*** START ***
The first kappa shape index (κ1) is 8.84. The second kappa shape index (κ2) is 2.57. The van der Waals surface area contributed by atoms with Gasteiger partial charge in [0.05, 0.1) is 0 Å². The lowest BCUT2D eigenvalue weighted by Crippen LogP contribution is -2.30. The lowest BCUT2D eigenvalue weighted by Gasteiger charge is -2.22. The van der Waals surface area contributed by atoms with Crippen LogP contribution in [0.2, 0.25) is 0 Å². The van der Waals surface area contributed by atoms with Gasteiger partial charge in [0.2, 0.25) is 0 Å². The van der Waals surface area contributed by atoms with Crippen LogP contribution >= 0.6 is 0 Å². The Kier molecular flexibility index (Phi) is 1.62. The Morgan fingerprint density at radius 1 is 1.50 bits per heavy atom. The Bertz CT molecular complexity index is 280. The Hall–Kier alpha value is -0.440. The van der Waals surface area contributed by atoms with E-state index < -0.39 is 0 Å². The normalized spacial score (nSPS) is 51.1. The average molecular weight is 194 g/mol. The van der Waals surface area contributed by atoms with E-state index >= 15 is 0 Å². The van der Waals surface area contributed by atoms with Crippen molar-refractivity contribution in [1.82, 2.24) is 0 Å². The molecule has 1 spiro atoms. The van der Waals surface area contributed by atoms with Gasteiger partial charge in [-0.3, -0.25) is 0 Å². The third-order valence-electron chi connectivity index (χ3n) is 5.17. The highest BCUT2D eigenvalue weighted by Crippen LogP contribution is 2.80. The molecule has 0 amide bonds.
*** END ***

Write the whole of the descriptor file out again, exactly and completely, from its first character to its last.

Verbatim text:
The first kappa shape index (κ1) is 8.84. The second kappa shape index (κ2) is 2.57. The van der Waals surface area contributed by atoms with Gasteiger partial charge in [0.05, 0.1) is 0 Å². The lowest BCUT2D eigenvalue weighted by Crippen LogP contribution is -2.30. The lowest BCUT2D eigenvalue weighted by Gasteiger charge is -2.22. The van der Waals surface area contributed by atoms with Crippen LogP contribution in [0.2, 0.25) is 0 Å². The van der Waals surface area contributed by atoms with Gasteiger partial charge in [0.2, 0.25) is 0 Å². The van der Waals surface area contributed by atoms with Crippen LogP contribution >= 0.6 is 0 Å². The Kier molecular flexibility index (Phi) is 1.62. The Morgan fingerprint density at radius 1 is 1.50 bits per heavy atom. The Bertz CT molecular complexity index is 280. The Hall–Kier alpha value is -0.440. The van der Waals surface area contributed by atoms with E-state index < -0.39 is 0 Å². The normalized spacial score (nSPS) is 51.1. The average molecular weight is 194 g/mol. The van der Waals surface area contributed by atoms with E-state index >= 15 is 0 Å². The van der Waals surface area contributed by atoms with Crippen molar-refractivity contribution in [1.82, 2.24) is 0 Å². The molecule has 1 spiro atoms. The van der Waals surface area contributed by atoms with Gasteiger partial charge in [-0.3, -0.25) is 0 Å². The third-order valence-electron chi connectivity index (χ3n) is 5.17. The highest BCUT2D eigenvalue weighted by Crippen LogP contribution is 2.80. The molecule has 0 amide bonds.